Editor’s Note: Kalki Subramaniam is a transgender rights activist, artist and founder of the Sahodari Foundation. The opinions in this article belong to the author.
I remember my childhood so vividly. Until the age of 11, I was a playful, happy child at home, and a good student at school.
Growing up in rural India, I was considered the more privileged child among my two sisters, having been born male. Yet, deep inside, I longed to be my true self.
I was a naturally effeminate child. I felt uncomfortable being addressed as “he,” and it seemed like there was this girl inside who liked everything a little girl of my age liked. This made me a constant target. But I didn’t fear those big, bullying boys and would fight back, never ashamed of who I was.
Then, at the age of 14, I gave up. After I started losing interest in school, certain teachers became aggressive and would punish me with a cane. I could never tell my parents. Amid painful episodes of shame and self-doubt, I considered ending my own life, though my family’s love stopped me from doing so.
I cut class and would go to parks and forests to get away from everyone. Under the trees, I wrote poetry and imagined my future life in drawings, which helped me heal my inner wounds.
When I finally came out as transgender to my parents, I was taken to a psychiatrist to help with my gender dysphoria, or the distress caused by the discrepancy between a person’s body and their gender identity. He asked me to draw how I saw myself in the future, so I drew a beautiful girl with a long skirt, hat and a big smile. He was taken aback, but he eventually helped me gain my family’s acceptance.
This is the dilemma faced by teen children with gender dysphoria. Unable to bear the bullying but terrified of disappointing their parents, they fear going to school and they fear dropping out, too. If they “out” themselves, only a few are accepted by their parents.
When our families reject us, we find solace and refuge with other “hijras” who are also struggling to survive. In my lifetime, I have lost many transgender friends to suicide. Other friends died from AIDS.
As a teenager, I witnessed – and was the victim of – harassment. A transgender friend of mine, who was a sex worker, was raped by seven men. Another friend was chased by her own brother wanting to burn her. While another friend was driven out by her family. These childhood experiences built my raging desire for justice and inspired me to become an activist for the transgender community.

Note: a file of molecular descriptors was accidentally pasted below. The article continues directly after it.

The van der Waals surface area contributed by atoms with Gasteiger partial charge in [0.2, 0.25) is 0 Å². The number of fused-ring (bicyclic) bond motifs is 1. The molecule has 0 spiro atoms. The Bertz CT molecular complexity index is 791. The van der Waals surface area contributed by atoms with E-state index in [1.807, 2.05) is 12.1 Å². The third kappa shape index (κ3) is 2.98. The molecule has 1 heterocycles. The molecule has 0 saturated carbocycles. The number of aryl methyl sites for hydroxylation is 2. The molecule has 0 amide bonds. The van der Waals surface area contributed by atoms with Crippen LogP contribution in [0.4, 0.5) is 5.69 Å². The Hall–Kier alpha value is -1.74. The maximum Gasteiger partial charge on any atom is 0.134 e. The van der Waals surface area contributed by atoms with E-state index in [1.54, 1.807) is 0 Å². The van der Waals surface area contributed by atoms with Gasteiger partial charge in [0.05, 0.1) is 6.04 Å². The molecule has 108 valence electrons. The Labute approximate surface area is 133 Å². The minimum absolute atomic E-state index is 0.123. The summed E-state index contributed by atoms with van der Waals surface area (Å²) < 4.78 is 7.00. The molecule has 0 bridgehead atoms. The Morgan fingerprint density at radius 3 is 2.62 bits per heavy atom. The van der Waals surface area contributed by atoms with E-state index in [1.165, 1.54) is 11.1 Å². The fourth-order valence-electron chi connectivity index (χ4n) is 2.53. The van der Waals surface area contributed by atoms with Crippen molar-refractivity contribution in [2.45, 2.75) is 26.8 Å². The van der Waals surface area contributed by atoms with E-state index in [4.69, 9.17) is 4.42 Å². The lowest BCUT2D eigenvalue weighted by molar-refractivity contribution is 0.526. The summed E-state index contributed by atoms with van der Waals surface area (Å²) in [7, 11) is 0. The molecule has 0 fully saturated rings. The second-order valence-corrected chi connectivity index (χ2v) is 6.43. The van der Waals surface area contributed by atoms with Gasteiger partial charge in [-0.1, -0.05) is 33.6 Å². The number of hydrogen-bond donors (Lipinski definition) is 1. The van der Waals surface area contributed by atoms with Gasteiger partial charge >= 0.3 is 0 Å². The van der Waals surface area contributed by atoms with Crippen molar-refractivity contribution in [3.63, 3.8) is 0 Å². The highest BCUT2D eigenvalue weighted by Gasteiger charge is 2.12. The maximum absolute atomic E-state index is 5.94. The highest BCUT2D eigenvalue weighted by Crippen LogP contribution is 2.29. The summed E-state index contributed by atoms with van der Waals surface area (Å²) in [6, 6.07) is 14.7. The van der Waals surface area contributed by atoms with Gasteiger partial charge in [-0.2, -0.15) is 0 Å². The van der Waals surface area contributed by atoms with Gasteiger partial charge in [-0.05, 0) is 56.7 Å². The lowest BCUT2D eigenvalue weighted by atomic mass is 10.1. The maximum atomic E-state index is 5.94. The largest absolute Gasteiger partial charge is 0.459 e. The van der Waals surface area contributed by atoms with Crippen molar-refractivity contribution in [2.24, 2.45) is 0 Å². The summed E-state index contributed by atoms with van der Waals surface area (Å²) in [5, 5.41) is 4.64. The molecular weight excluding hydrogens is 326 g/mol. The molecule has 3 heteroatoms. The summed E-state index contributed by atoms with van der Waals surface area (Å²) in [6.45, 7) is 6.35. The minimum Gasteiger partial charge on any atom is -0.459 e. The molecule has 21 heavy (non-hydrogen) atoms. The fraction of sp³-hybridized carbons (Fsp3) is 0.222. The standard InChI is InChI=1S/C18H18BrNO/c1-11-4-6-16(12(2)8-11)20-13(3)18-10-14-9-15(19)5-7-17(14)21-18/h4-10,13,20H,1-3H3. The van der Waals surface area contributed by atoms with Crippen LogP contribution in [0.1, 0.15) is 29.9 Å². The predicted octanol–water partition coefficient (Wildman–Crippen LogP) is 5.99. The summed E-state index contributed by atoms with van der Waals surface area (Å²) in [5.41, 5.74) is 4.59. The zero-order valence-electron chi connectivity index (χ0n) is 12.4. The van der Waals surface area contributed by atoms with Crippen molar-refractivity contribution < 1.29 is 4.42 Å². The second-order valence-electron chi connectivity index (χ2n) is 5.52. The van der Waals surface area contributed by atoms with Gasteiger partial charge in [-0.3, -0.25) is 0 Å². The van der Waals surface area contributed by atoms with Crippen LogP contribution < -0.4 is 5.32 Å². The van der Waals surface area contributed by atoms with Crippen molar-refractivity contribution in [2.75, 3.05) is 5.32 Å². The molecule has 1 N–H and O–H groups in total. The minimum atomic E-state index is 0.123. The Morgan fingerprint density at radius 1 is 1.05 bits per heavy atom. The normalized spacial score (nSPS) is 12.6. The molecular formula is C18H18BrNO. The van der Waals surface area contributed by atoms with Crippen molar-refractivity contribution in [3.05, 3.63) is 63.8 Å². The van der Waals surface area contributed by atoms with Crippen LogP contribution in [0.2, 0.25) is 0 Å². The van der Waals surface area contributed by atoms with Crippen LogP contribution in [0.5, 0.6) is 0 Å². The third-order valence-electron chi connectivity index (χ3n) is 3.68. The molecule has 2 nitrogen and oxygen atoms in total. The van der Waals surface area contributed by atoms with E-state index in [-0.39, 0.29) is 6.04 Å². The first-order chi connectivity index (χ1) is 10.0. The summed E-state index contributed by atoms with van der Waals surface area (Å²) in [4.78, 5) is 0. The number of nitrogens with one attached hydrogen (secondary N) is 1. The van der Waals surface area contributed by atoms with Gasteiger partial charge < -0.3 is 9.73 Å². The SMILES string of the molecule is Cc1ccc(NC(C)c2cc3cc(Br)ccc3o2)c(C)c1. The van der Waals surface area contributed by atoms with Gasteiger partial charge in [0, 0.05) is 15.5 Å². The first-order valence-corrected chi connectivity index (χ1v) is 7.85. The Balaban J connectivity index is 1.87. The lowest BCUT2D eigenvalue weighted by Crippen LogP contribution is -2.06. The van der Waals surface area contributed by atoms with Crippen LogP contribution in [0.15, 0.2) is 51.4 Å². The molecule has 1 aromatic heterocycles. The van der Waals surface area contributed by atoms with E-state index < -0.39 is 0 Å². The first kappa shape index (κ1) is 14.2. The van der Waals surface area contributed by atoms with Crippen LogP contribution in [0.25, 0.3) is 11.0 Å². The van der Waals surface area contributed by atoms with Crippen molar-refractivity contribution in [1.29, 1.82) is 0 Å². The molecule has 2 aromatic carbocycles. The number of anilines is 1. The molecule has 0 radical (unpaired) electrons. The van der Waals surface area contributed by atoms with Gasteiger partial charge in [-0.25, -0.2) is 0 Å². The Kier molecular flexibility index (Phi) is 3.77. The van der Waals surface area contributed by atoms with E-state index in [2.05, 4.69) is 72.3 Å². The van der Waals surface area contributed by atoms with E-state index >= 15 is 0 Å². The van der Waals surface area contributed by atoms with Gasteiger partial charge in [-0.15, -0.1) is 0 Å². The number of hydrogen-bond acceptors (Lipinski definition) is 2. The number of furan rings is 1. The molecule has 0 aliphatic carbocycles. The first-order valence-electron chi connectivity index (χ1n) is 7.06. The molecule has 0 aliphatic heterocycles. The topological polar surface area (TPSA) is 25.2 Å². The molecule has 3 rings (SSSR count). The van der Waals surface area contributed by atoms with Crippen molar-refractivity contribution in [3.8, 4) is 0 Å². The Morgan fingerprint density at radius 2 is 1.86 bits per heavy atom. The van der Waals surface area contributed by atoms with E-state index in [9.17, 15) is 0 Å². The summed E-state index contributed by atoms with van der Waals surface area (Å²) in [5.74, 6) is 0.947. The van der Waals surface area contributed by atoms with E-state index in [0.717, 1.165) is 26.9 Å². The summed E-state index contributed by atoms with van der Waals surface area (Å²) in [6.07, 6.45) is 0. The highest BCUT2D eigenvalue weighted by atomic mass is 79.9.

Healing through art
After completing my master’s degree in journalism, I started a magazine called Sahodari (or “sister”) to reach out to and support the transgender community. I used photographs, art and text to educate people about mental health, transitioning and their right to dignity.
Within a few years, I had founded the Sahodari Foundation and trained our team in visual storytelling.
Art has helped me identify my self-worth. It has been a medium for me to express my hope, joy, fear, anguish, desires and struggles. It is a reflection of my deep self that mirrors my journeys. It is a divine experience. When I paint, it is like my blood flows into the canvas and there is a soul connection. My artworks “The Purple Princess” and “I with in” celebrate the pure feminine and androgynous expressions with bright fluorescent colors. More recently, I have started to incorporate augmented reality into my artworks – a technology that will help provide another level of meaning and emotional engagement with audiences.
Many people in the community are artistic and creative, but they seldom have the opportunity to practice their art. I realized that our community could not only express themselves through art, they could make a living from it. That is how our Transhearts project was born. I traveled with my team to several cities and small towns in south India to offer free workshops on expressive painting. It has been a therapeutic experience for the participants. When they are making art, they forget time.